Academics to discuss pros and cons of sex with robots

KUALA LUMPUR • Technological advancements are making sex with lifelike robots a possibility in the future, but critics argue that it will open a can of worms for the society ahead of a debate in conservative Malaysia to explore its merits and immoralities.

The international congress Love and Sex with Robots, which is in its second year, will take place on Nov 16 at the Black Box and White Box arts complex in the Mall of Medini near Legoland Malaysia Resort in Johor.

There, academics will discuss the legal, ethical and moral issues of bedding robots as well as topics, such as "teledildonics", or Internet-connected sex toys which virtually allow a couple to feel each other in real time.

A proponent of human-robot romance, Mr David Levy, who co-chairs the event with Adelaide-born Professor Adrian Cheok , told the news.com.au that sex with robots is a positive thing for the "millions and millions" of people around the world who do not have satisfactory relationships.

"If you have got a robot that looks like a human, feels like a human, behaves like a human, talks like a human, why shouldn't people find it appealing?" he said.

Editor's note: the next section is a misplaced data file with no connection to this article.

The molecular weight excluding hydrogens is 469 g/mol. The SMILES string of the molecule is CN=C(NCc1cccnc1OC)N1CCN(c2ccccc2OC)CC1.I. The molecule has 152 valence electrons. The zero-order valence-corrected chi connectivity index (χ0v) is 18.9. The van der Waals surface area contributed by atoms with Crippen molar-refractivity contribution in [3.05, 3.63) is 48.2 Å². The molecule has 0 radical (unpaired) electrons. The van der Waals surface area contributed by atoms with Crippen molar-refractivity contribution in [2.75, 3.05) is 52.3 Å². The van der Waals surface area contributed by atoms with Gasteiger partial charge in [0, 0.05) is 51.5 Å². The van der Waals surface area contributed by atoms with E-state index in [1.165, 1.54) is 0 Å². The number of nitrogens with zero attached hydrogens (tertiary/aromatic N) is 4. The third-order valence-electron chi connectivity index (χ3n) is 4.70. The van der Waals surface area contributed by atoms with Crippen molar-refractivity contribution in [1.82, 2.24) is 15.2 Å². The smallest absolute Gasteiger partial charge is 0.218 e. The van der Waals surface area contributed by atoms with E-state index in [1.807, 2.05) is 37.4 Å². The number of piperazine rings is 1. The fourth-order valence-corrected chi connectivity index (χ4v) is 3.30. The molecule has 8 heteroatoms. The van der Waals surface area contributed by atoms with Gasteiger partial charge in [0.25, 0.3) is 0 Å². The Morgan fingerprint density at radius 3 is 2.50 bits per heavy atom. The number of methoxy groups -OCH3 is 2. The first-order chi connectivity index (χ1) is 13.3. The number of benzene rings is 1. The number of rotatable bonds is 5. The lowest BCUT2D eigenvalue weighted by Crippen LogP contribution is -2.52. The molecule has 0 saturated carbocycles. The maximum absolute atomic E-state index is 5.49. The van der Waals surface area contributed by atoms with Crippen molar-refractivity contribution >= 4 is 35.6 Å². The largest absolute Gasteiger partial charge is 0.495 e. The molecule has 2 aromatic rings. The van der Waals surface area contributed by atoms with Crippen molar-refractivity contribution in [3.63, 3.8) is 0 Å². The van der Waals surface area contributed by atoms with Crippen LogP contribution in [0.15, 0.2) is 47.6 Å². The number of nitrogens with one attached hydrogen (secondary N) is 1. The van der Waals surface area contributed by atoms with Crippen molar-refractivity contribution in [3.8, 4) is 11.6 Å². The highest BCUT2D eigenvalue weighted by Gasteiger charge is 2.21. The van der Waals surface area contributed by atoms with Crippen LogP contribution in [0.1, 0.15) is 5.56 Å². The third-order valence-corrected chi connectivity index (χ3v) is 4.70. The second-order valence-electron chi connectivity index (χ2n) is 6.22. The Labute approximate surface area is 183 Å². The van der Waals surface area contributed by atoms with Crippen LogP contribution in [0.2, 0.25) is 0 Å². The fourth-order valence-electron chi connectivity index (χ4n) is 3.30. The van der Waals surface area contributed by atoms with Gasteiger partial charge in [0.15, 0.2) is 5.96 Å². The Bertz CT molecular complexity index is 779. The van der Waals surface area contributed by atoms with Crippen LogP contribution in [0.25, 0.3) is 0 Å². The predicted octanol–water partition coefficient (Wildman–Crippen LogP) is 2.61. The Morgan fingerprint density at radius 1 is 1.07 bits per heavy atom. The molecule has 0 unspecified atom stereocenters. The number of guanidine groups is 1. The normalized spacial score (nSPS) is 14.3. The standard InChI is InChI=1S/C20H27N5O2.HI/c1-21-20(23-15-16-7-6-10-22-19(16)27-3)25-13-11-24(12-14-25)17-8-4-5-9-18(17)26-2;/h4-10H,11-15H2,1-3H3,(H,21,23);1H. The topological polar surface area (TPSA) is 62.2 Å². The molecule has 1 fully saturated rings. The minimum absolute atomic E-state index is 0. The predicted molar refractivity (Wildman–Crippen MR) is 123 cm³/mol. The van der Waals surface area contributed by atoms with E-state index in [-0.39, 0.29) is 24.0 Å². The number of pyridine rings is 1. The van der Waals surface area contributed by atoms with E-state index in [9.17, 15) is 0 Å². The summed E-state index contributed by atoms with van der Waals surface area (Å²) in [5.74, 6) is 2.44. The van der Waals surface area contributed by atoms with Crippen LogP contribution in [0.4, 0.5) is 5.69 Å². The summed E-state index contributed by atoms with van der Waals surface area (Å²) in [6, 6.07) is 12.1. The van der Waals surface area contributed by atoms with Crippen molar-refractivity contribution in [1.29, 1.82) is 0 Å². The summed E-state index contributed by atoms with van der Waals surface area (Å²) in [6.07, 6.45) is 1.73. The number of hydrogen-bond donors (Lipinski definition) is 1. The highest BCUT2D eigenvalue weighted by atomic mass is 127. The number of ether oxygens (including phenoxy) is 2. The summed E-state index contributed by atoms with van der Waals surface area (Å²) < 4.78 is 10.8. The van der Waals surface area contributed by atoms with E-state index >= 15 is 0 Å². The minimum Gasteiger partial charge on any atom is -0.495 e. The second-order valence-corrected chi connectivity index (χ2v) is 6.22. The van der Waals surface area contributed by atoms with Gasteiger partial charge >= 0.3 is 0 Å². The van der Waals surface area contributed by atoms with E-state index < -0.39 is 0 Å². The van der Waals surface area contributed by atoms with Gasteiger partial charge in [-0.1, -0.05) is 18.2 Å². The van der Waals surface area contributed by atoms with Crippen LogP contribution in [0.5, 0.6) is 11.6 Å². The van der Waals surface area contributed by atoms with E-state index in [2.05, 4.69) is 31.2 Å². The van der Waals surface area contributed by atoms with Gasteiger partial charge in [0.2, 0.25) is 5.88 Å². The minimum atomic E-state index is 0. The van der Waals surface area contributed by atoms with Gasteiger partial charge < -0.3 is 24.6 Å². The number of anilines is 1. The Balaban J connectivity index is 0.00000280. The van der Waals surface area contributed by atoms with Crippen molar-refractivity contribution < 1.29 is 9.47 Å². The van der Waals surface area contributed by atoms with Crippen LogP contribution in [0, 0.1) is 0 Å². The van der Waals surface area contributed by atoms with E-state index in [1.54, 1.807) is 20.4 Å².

LIFELIKE ROBOTS

If you have got a robot that looks like a human, feels like a human, behaves like a human, talks like a human, why shouldn't people find it appealing?

AUTHOR DAVID LEVY, who is co-chair of the robots-for-sex congress

Mr Levy, author of a 2007 book Love And Sex And Robots, went further to say sophisticated robots could cure loneliness and even help paedophiles "wean" themselves off sex with children.

"It can't be long before we get to the point that there are robots looking very lifelike and with appealing designs that people find appealing to look at," said the chief executive of Intelligent Toys, a company that designs toys with artificial intelligence.

"And then it is a question of how long it will take before the artificial intelligence is developed to the point where they can carry on interesting and entertaining conversations?"

But Dr Kathleen Richardson, a campaigner against robots for sex, called Mr Levy's views a "terrifying nightmare" and expressed fears that widespread use of robots for sex will destroy human capacity for empathy and entrench notions of sex and gender already prevalent in the sex industry.

"Sex can never not be relational. You need another person. If it's not relational you're really masturbating," she was quoted as saying by news.com.au.

Last week, mobile phone giant SoftBank, which sells units of a chatty humanoid named Pepper in Japan, appealed to its customers in its user agreement not to engage in sex with the machine.

Pepper costs a cool US$1,600 (S$2,287).

A version of this article appeared in the print edition of The Straits Times on October 01, 2015, with the headline 'Academics to discuss pros and cons of sex with robots'. Print Edition | Subscribe